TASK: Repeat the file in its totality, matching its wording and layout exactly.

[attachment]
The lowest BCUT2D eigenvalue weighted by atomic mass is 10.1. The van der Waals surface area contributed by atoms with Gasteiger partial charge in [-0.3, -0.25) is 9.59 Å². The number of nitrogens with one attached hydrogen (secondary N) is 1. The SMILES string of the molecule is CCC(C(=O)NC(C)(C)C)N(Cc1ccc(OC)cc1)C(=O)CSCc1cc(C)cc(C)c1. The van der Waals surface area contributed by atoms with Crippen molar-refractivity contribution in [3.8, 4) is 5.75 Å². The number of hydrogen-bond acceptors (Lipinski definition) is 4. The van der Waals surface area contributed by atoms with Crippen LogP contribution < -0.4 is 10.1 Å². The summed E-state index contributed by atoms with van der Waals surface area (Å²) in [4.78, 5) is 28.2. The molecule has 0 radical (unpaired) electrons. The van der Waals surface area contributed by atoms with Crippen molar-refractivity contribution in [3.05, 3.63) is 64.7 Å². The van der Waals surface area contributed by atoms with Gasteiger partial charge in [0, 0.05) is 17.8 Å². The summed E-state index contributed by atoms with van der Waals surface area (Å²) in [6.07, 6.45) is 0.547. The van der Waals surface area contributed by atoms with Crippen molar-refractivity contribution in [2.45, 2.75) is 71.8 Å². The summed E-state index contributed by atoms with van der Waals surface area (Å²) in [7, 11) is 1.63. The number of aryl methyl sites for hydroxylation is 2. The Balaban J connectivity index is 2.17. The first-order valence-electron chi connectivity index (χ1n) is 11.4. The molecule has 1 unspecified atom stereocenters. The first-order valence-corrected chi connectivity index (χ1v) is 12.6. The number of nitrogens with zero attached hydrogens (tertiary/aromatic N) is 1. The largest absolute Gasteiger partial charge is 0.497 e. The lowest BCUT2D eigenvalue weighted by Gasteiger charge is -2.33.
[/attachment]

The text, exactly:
The lowest BCUT2D eigenvalue weighted by atomic mass is 10.1. The van der Waals surface area contributed by atoms with Gasteiger partial charge in [-0.3, -0.25) is 9.59 Å². The number of nitrogens with one attached hydrogen (secondary N) is 1. The SMILES string of the molecule is CCC(C(=O)NC(C)(C)C)N(Cc1ccc(OC)cc1)C(=O)CSCc1cc(C)cc(C)c1. The van der Waals surface area contributed by atoms with Crippen molar-refractivity contribution in [3.8, 4) is 5.75 Å². The number of hydrogen-bond acceptors (Lipinski definition) is 4. The van der Waals surface area contributed by atoms with Crippen LogP contribution < -0.4 is 10.1 Å². The summed E-state index contributed by atoms with van der Waals surface area (Å²) in [4.78, 5) is 28.2. The molecule has 0 radical (unpaired) electrons. The van der Waals surface area contributed by atoms with Crippen molar-refractivity contribution in [3.05, 3.63) is 64.7 Å². The van der Waals surface area contributed by atoms with Gasteiger partial charge in [0, 0.05) is 17.8 Å². The summed E-state index contributed by atoms with van der Waals surface area (Å²) in [6.07, 6.45) is 0.547. The van der Waals surface area contributed by atoms with Crippen molar-refractivity contribution in [2.45, 2.75) is 71.8 Å². The summed E-state index contributed by atoms with van der Waals surface area (Å²) in [7, 11) is 1.63. The number of aryl methyl sites for hydroxylation is 2. The Balaban J connectivity index is 2.17. The first-order valence-electron chi connectivity index (χ1n) is 11.4. The molecule has 1 unspecified atom stereocenters. The first-order valence-corrected chi connectivity index (χ1v) is 12.6. The number of nitrogens with zero attached hydrogens (tertiary/aromatic N) is 1. The largest absolute Gasteiger partial charge is 0.497 e. The lowest BCUT2D eigenvalue weighted by Gasteiger charge is -2.33.